Apparently, nuclear decision-makers in India and Pakistan are still impressed by Kenneth Waltz’s ‘more may be better’ discourse – even though US-USSR/Russia strategic arms reductions have proved ‘more may not be better’. Advocates of nuclear deterrence in both the countries are well-received at every level and are viewed beacons of patriotism. Nuclear optimists generally derive their arguments from the traditional political realism and balance of power theories. Interestingly, they are very vocal to propound their point of view and have a very little space in giving any respect to nuclear pessimism.
It’s important to mention few leading arguments which are widely held by Pakistani and Indian nuclear optimists: Firstly, they maintain that fear of nuclear annihilation has locked up the chances of any war between historical foes. Secondly, nuclear weapons promote regional peace and stability. Thirdly, these weapons provide a cost-effective option to security managers.
Sadly, the role of great powers, especially the US and USSR/Russia, has not been appreciable as they added fuel to the fire by securing strategic markets to cater to the vested interests of their military industrial complexes (MICs). Both, the US and USSR/Russia have been the biggest conventional arms exporters to India and Pakistan. The Indo-US civilian nuclear deal and USSR/Russia’s conventional arms sales to India, in overwhelming proportions, have emboldened and strengthened nuclear optimists in Pakistan. Likewise, US weapons business and so-called strategic alliance with Pakistan have added much weight to Indian nuclear hawks’ premise for nuclear deterrence.
To my assessment, the rapidly changing nature of the US-Russia bilateral relationship and strategic role in different crises/issues/conflicts will have far-reaching repercussions on the South Asian nuclear template. The recent resurgence of Russia over the past few years is believed to be an indicator of another Cold War. Once again, many strategic pundits are recalling the long and dangerous Cold War era in which intentional peace and stability was under massive threat from great power ambitions. Russia’s annexation of Crimea and an unfolding strategic rivalry with the US will be used very conveniently by South Asian nuclear exponents to further buttress their hard positions.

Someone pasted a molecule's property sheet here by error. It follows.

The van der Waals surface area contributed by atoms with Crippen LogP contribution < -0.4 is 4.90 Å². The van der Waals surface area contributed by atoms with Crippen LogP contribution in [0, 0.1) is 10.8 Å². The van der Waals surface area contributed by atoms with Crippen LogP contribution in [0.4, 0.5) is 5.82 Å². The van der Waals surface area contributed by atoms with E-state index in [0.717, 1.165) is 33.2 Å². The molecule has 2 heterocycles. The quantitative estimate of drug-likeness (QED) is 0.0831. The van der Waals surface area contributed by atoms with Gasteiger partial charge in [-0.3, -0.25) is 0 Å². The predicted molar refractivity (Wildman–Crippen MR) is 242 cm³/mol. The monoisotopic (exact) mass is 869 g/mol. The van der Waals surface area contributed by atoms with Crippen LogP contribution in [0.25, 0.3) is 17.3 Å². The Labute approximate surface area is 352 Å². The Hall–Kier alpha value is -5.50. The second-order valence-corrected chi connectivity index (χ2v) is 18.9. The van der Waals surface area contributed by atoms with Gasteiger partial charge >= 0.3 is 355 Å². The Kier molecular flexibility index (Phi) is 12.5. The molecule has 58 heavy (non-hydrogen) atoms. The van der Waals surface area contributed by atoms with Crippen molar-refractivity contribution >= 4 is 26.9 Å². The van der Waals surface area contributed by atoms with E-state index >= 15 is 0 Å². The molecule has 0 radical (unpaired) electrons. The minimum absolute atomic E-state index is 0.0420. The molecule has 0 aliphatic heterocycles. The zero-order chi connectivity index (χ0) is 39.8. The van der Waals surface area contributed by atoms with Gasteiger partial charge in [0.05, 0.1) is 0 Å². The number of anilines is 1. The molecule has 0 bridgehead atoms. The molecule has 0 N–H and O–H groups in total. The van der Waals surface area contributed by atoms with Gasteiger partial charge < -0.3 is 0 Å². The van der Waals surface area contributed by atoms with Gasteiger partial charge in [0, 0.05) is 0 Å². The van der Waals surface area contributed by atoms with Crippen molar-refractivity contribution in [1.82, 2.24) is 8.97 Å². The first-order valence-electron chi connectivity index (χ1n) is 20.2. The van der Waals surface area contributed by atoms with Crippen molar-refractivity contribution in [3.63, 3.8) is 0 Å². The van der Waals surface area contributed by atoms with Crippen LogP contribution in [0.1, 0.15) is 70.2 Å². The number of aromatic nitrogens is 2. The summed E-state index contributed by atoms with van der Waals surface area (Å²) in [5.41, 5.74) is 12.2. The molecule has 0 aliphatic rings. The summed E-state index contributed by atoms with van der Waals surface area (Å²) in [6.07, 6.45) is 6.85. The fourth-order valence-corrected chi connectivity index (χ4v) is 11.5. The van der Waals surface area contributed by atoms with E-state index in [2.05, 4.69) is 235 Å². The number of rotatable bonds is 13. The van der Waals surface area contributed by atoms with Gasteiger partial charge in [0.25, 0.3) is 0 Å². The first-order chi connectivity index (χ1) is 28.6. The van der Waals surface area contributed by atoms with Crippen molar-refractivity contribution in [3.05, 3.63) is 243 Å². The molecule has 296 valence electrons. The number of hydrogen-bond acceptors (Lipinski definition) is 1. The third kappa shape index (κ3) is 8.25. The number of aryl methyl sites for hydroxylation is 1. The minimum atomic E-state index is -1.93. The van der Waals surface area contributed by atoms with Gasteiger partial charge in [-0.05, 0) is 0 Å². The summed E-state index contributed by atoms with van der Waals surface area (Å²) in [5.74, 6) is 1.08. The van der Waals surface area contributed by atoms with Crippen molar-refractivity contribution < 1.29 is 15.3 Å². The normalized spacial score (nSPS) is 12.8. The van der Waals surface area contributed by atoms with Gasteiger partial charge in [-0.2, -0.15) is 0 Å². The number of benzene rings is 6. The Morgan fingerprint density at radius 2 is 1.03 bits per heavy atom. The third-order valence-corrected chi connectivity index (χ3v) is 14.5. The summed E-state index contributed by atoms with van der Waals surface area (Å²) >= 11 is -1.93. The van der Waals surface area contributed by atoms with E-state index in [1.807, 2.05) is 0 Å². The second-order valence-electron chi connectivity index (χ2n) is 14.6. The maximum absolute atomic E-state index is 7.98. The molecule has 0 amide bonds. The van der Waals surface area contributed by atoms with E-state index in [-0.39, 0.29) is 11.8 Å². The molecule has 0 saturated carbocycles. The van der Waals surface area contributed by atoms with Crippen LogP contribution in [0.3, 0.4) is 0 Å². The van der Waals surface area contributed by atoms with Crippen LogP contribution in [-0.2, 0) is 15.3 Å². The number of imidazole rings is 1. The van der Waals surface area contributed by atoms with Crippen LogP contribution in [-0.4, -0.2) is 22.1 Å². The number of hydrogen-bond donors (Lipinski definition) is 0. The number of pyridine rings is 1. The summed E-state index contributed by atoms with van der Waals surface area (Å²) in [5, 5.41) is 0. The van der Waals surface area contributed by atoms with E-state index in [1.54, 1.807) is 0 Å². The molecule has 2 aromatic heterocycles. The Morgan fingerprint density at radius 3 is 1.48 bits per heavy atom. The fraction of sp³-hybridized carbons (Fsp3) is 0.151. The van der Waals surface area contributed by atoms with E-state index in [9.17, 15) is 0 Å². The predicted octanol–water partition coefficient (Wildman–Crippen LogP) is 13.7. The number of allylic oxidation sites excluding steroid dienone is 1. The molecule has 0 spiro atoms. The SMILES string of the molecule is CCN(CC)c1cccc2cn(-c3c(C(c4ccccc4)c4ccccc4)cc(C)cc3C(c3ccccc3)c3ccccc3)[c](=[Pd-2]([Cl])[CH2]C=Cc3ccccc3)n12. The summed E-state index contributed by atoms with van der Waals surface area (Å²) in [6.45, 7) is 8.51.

On the other side, nuclear pessimists from both countries hold diametrically opposed views to nuclear optimists. They argue that the concept of nuclear deterrence is inherently flawed and based on incorrect psychological premises. According to them, nuclear weapons do not provide guarantees for lasting peace. Rather, they could cause catastrophe in the region. Moreover, they raise concerns with regards to accidental and unauthorized use of nukes coupled with command and control issues. They portray doomsday scenarios of non-state actors getting a hold on nukes, irrational state behaviors, institutional interests and miscalculations.
Keeping in view the Indian and Pakistani security imperatives, their peculiar strategic cultures, the role of China and domestic socioeconomic compulsions: is there a middle path in between nuclear optimists and nuclear pessimists? I think the answer is yes, South Asia needs ‘nuclear moderates’ who can influence nuclear policy-makers by convincingly presenting their case. Firstly, they can argue that India and Pakistan are two faces of the same coin – and have many commonalities. Both can advance the uplift of common people by stabilizing their bilateral relations. And the best way is to get out of this mad nuclear arms race and come up with some cooperative framework. Subsequently, concluding further nuclear risk reduction measures – ultimately leading towards arms control and disarmament initiatives. Many lessons could be drawn from US-USSR/Russia arms control and disarmament agreements. This is the only way to bring South Asia to a par with the most developed regions of the world. It will serve the interests of both the countries – very much a realist political approach.